And the last two settings you really don’t need to touch. Those are more for experienced web designers if they want to customize this a little bit. The table prefix and the MySQL DB, you really don’t need to worry about that. What you need to do is click the ‘Info’ button, wait a couple of seconds, and you’ll be able to log into WordPress at whatever address you installed it to. And you log in using that username and password you created.

Lindsey White: Great. And how can our users upgrade?

David Grega: Upgrading WordPress is actually the same process. You go into the ‘Software/Services’ section, you click on ‘Site Software’, and you click on ‘WordPress’. And you’ll see this installation screen again, but that’s OK. Now what you’re going to do is scroll down to the bottom of the page, and you’ll see a little section called ‘Upgrade’. And if your software has a newer version available, you can just click on the link, and it will automatically upgrade it for you.

Lindsey White: Wonderful. And finally, how do we uninstall WordPress in cPanel if we change our minds?

David Grega: If you change your mind – and you find out after five minutes you really don’t like WordPress – that’s completely fine; you can uninstall it. And rather than deleting the files, we actually do recommend that you use the uninstallation process. Because it’s not just the files that are put into your hosting account, but there’s also some other things like that MySQL DB thing. So the uninstall will take care of all of that for you.

To uninstall, it’s the same process as upgrading, except you’re going to scroll slightly further down the page. You’re going to see a section called ‘Uninstall’, and you just click the link to ‘Uninstall’. It takes a couple of seconds and it uninstalls it for you.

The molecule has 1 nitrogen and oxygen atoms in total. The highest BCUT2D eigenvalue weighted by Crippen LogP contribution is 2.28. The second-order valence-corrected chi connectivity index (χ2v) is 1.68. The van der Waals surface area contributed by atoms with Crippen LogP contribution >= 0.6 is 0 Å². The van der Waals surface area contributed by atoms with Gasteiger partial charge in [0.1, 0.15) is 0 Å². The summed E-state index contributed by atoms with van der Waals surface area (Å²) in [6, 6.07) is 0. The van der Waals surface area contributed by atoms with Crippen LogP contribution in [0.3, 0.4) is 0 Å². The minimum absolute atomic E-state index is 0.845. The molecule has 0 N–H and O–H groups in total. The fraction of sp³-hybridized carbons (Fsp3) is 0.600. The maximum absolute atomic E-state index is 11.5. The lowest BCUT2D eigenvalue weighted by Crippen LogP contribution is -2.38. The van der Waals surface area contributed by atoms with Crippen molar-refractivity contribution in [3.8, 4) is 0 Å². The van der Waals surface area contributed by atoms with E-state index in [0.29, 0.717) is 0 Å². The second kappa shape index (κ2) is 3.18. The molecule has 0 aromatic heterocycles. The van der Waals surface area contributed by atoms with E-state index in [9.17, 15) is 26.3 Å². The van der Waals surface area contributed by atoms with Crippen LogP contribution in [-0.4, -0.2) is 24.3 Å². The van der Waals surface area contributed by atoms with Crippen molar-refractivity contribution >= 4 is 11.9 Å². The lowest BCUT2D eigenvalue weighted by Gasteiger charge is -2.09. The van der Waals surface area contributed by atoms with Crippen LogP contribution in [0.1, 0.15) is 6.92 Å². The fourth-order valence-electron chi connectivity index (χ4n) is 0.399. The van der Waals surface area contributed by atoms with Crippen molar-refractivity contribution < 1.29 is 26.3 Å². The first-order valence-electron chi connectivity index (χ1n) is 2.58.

Lindsey White: Great. And if our users want to find out more information about WordPress, where would you suggest they go?

David Grega: The greatest website to go to for more information about WordPress is the actual official home page of WordPress, which is, which is not be confused with is the website for the actual software. is for blog hosting that uses WordPress, and that’s not what you’re doing here. You’re actually using WordPress software. You can do much more with it on cPanel than you can with So when you want information about the software, you go to Just remember it’s .org.

Lindsey White: OK. Thank you for the interview, David.

[ outro ]

[end of podcast]

GD Star Rating
Digg This
Reddit This
Stumble Now!
Buzz This
Vote on DZone
Share on Facebook
Bookmark this on Delicious
Kick It on
Shout it
Share on LinkedIn
Bookmark this on Technorati
Post on Twitter
Google Buzz (aka. Google Reader)

Related posts:

  1. Install WordPress using Fantastico in cPanel
  2. Fastest way to install WordPress is through cPanel
  3. Installing WHMSonic Admin Pro in cPanel server
  4. Installing PostgreSQL on cPanel Server
  5. Installing PostgreSQL on cPanel/WHM Server


One Response to “[Podcast] Installing WordPress in cpanel!”


Check out what others are saying about this post...
  1. Taylor 1470 Digital Cooking Thermometer/Timer | girls cooking says:

    [...] [Podcast] Installing WordPress in cpanel! | Control Panel Blog [...]


Speak Your Mind

Tell us what you're thinking...
and oh, if you want a pic to show with your comment, go get a gravatar!
Click here to cancel reply.